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Monkey Business Café: “café with a cause”


Story and photos by Hannah Miller/CSUF Comm 334 --

Monkey Business Café is a nonprofit organization that trains emancipated youth in the restaurant business. The restaurant offers traditional breakfast and lunch entrees, as well as dessert waffles and pancakes. I visited with my parents and sister-in-law to taste a few breakfast and lunch items.

A loud hum echoes off the walls as I enter the café. I wonder if I have just walked into a beehive. 

    But I forget that sound as I suddenly smell the sweet, comforting smell of maple syrup and bacon. 

    Nothing in Monkey Business Café matches. Some chairs stand tall and rigid, and some are short and have arm rests and cushions. No two tables alike. Most are various shades of stained wood.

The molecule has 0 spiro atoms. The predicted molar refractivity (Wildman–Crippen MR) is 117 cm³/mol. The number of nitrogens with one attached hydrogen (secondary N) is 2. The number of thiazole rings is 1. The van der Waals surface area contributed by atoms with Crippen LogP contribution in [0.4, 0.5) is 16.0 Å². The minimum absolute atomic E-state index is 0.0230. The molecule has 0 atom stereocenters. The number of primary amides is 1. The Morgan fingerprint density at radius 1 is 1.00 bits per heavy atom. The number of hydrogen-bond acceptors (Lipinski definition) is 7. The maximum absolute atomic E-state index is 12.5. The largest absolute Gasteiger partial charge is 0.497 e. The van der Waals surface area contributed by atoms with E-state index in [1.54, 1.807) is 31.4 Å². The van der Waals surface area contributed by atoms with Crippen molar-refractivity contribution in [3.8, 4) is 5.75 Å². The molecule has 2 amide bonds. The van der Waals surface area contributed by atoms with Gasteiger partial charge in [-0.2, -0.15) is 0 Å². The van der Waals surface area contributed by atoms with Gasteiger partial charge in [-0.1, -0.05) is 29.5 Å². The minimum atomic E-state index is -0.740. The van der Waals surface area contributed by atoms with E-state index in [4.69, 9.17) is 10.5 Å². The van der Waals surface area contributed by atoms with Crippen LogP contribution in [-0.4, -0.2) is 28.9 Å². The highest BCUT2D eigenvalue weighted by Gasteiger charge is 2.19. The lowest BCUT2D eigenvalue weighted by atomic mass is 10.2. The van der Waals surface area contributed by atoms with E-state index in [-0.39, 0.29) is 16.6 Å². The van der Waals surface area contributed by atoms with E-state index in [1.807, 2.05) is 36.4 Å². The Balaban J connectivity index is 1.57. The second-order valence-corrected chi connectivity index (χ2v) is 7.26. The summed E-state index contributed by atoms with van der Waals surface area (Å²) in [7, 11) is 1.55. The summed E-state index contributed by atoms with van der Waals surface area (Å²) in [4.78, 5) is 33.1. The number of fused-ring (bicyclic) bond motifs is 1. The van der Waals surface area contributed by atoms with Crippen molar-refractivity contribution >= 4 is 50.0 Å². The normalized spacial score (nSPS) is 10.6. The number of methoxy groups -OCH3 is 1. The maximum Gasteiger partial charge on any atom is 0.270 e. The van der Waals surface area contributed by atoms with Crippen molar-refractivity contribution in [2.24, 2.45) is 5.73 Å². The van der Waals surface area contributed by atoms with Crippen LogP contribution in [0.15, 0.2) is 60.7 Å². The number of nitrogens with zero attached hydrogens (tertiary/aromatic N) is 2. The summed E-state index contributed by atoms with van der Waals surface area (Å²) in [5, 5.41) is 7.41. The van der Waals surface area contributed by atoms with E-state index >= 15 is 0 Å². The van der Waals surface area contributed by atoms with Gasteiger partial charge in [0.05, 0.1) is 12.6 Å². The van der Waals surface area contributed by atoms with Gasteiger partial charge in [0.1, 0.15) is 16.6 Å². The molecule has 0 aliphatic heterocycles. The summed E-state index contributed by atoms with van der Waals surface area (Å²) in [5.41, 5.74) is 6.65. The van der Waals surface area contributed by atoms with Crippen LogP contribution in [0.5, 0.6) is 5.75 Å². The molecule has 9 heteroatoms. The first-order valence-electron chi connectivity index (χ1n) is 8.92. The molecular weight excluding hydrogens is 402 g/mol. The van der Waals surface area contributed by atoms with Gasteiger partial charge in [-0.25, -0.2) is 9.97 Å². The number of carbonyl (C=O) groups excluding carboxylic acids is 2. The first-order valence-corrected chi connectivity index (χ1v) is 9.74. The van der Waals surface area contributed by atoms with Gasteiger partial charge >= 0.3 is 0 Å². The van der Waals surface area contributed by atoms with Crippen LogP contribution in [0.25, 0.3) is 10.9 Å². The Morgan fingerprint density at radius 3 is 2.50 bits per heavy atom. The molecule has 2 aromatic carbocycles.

A separate room with a giftshop sits by the west entrance. A pamphlet informs customers that Monkey Business Café is a nonprofit organization that offers job training for youth emancipated from the foster care system. Proceeds from the giftshop help support the company’s initiative. We buy a purple monkey full of candy ($3). 

    Our server leads us to a table that stands directly in front of the cash register and hands us menus. We can see cooks busy in the kitchen. 

I try to find a comfortable position to sit as I wait for the final member of my party to arrive, but my butt has as much cushion as the wooden chair I’m sitting on: none.